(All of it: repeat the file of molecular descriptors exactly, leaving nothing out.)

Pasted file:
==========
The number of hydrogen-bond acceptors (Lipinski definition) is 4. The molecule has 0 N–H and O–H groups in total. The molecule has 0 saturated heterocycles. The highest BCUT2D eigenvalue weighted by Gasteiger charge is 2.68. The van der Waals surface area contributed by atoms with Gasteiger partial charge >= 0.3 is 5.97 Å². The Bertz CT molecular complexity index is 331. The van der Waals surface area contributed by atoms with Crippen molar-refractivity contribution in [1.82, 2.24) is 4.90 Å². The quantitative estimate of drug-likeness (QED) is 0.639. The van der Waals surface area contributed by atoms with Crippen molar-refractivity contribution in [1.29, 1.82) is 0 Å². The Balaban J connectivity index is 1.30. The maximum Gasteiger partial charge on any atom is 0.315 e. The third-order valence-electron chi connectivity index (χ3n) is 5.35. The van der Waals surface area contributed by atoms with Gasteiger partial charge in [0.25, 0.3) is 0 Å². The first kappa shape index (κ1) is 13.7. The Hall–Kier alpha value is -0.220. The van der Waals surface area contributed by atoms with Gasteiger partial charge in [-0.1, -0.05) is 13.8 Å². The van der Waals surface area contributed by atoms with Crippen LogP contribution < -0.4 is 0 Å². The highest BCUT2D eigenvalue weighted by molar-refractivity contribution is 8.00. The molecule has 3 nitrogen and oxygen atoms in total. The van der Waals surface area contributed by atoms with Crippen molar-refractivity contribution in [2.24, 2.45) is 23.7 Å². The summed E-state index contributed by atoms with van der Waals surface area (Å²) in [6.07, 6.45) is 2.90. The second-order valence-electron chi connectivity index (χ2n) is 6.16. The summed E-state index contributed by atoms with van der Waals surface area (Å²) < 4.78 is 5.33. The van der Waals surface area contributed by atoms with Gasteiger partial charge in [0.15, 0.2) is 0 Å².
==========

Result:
The number of hydrogen-bond acceptors (Lipinski definition) is 4. The molecule has 0 N–H and O–H groups in total. The molecule has 0 saturated heterocycles. The highest BCUT2D eigenvalue weighted by Gasteiger charge is 2.68. The van der Waals surface area contributed by atoms with Gasteiger partial charge >= 0.3 is 5.97 Å². The Bertz CT molecular complexity index is 331. The van der Waals surface area contributed by atoms with Crippen molar-refractivity contribution in [1.82, 2.24) is 4.90 Å². The quantitative estimate of drug-likeness (QED) is 0.639. The van der Waals surface area contributed by atoms with Crippen molar-refractivity contribution in [1.29, 1.82) is 0 Å². The Balaban J connectivity index is 1.30. The maximum Gasteiger partial charge on any atom is 0.315 e. The third-order valence-electron chi connectivity index (χ3n) is 5.35. The van der Waals surface area contributed by atoms with Gasteiger partial charge in [0.25, 0.3) is 0 Å². The first kappa shape index (κ1) is 13.7. The Hall–Kier alpha value is -0.220. The van der Waals surface area contributed by atoms with Gasteiger partial charge in [-0.1, -0.05) is 13.8 Å². The van der Waals surface area contributed by atoms with Crippen LogP contribution < -0.4 is 0 Å². The highest BCUT2D eigenvalue weighted by molar-refractivity contribution is 8.00. The molecule has 3 nitrogen and oxygen atoms in total. The van der Waals surface area contributed by atoms with Crippen molar-refractivity contribution in [2.24, 2.45) is 23.7 Å². The summed E-state index contributed by atoms with van der Waals surface area (Å²) in [6.07, 6.45) is 2.90. The second-order valence-electron chi connectivity index (χ2n) is 6.16. The summed E-state index contributed by atoms with van der Waals surface area (Å²) < 4.78 is 5.33. The van der Waals surface area contributed by atoms with Gasteiger partial charge in [0.15, 0.2) is 0 Å².